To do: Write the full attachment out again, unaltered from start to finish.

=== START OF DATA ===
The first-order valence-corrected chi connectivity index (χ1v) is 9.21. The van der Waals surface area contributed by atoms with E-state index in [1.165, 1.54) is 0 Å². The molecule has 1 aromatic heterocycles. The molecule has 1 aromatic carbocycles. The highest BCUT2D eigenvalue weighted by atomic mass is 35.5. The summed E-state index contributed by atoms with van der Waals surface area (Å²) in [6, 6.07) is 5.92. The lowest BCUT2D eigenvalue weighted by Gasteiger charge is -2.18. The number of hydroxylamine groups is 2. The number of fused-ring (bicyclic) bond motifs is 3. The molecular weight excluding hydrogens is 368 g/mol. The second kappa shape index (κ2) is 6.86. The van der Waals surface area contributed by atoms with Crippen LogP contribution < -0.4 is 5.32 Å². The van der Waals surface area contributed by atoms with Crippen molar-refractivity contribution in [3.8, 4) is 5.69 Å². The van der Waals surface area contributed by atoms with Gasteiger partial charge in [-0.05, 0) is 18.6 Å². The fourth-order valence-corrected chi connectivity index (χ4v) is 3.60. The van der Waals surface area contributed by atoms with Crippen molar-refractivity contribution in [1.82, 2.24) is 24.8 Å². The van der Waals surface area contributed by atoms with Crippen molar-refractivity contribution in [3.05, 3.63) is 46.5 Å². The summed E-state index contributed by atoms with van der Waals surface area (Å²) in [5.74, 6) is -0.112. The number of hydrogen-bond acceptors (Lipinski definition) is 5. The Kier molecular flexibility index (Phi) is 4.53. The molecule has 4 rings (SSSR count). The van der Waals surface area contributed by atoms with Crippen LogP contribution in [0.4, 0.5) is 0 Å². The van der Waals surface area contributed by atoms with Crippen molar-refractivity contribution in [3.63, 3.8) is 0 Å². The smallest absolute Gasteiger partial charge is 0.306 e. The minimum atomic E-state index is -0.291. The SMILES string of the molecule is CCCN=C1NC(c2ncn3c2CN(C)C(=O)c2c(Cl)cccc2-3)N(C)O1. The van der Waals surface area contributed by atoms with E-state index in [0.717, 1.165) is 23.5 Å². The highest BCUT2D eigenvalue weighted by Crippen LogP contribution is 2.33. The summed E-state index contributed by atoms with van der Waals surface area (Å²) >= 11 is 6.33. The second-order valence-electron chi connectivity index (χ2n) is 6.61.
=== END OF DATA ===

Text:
The first-order valence-corrected chi connectivity index (χ1v) is 9.21. The van der Waals surface area contributed by atoms with E-state index in [1.165, 1.54) is 0 Å². The molecule has 1 aromatic heterocycles. The molecule has 1 aromatic carbocycles. The highest BCUT2D eigenvalue weighted by atomic mass is 35.5. The summed E-state index contributed by atoms with van der Waals surface area (Å²) in [6, 6.07) is 5.92. The lowest BCUT2D eigenvalue weighted by Gasteiger charge is -2.18. The number of hydroxylamine groups is 2. The number of fused-ring (bicyclic) bond motifs is 3. The molecular weight excluding hydrogens is 368 g/mol. The second kappa shape index (κ2) is 6.86. The van der Waals surface area contributed by atoms with Crippen LogP contribution < -0.4 is 5.32 Å². The van der Waals surface area contributed by atoms with Crippen molar-refractivity contribution in [3.8, 4) is 5.69 Å². The van der Waals surface area contributed by atoms with Gasteiger partial charge in [-0.05, 0) is 18.6 Å². The fourth-order valence-corrected chi connectivity index (χ4v) is 3.60. The van der Waals surface area contributed by atoms with Crippen molar-refractivity contribution in [1.82, 2.24) is 24.8 Å². The van der Waals surface area contributed by atoms with Crippen molar-refractivity contribution in [3.05, 3.63) is 46.5 Å². The summed E-state index contributed by atoms with van der Waals surface area (Å²) in [5.74, 6) is -0.112. The number of hydrogen-bond acceptors (Lipinski definition) is 5. The Kier molecular flexibility index (Phi) is 4.53. The molecule has 4 rings (SSSR count). The van der Waals surface area contributed by atoms with Crippen LogP contribution in [0.4, 0.5) is 0 Å². The van der Waals surface area contributed by atoms with Crippen molar-refractivity contribution in [3.63, 3.8) is 0 Å². The smallest absolute Gasteiger partial charge is 0.306 e. The minimum atomic E-state index is -0.291. The SMILES string of the molecule is CCCN=C1NC(c2ncn3c2CN(C)C(=O)c2c(Cl)cccc2-3)N(C)O1. The van der Waals surface area contributed by atoms with E-state index in [0.717, 1.165) is 23.5 Å². The highest BCUT2D eigenvalue weighted by Crippen LogP contribution is 2.33. The summed E-state index contributed by atoms with van der Waals surface area (Å²) >= 11 is 6.33. The second-order valence-electron chi connectivity index (χ2n) is 6.61.